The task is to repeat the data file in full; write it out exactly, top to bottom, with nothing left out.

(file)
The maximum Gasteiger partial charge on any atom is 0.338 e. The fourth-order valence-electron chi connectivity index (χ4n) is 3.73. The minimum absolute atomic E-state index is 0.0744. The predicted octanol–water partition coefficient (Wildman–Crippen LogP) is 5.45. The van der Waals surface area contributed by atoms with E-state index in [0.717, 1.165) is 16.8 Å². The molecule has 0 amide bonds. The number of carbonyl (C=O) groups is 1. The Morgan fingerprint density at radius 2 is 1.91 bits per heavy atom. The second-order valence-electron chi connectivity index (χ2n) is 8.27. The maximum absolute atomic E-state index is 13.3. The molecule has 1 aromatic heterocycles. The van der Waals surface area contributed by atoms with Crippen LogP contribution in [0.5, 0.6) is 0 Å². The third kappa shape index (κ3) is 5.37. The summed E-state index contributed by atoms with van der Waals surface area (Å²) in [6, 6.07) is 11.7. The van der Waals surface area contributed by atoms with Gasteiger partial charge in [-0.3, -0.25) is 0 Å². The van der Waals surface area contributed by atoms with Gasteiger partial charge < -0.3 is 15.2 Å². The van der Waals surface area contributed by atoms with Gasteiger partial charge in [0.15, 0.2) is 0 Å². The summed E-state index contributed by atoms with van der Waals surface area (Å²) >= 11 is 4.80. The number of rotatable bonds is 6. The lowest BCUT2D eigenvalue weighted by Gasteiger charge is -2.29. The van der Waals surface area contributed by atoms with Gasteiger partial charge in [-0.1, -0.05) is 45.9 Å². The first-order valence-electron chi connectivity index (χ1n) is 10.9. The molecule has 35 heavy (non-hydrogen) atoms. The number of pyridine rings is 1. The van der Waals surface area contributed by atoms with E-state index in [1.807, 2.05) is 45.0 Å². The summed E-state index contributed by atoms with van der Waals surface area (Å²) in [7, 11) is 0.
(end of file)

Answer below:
The maximum Gasteiger partial charge on any atom is 0.338 e. The fourth-order valence-electron chi connectivity index (χ4n) is 3.73. The minimum absolute atomic E-state index is 0.0744. The predicted octanol–water partition coefficient (Wildman–Crippen LogP) is 5.45. The van der Waals surface area contributed by atoms with E-state index in [0.717, 1.165) is 16.8 Å². The molecule has 0 amide bonds. The number of carbonyl (C=O) groups is 1. The Morgan fingerprint density at radius 2 is 1.91 bits per heavy atom. The second-order valence-electron chi connectivity index (χ2n) is 8.27. The maximum absolute atomic E-state index is 13.3. The molecule has 1 aromatic heterocycles. The van der Waals surface area contributed by atoms with Crippen LogP contribution in [0.5, 0.6) is 0 Å². The third kappa shape index (κ3) is 5.37. The summed E-state index contributed by atoms with van der Waals surface area (Å²) in [6, 6.07) is 11.7. The van der Waals surface area contributed by atoms with Gasteiger partial charge in [-0.3, -0.25) is 0 Å². The van der Waals surface area contributed by atoms with Gasteiger partial charge < -0.3 is 15.2 Å². The van der Waals surface area contributed by atoms with Gasteiger partial charge in [0.15, 0.2) is 0 Å². The summed E-state index contributed by atoms with van der Waals surface area (Å²) >= 11 is 4.80. The number of rotatable bonds is 6. The lowest BCUT2D eigenvalue weighted by Gasteiger charge is -2.29. The van der Waals surface area contributed by atoms with Gasteiger partial charge in [-0.1, -0.05) is 45.9 Å². The first-order valence-electron chi connectivity index (χ1n) is 10.9. The molecule has 35 heavy (non-hydrogen) atoms. The number of pyridine rings is 1. The van der Waals surface area contributed by atoms with E-state index in [1.807, 2.05) is 45.0 Å². The summed E-state index contributed by atoms with van der Waals surface area (Å²) in [7, 11) is 0.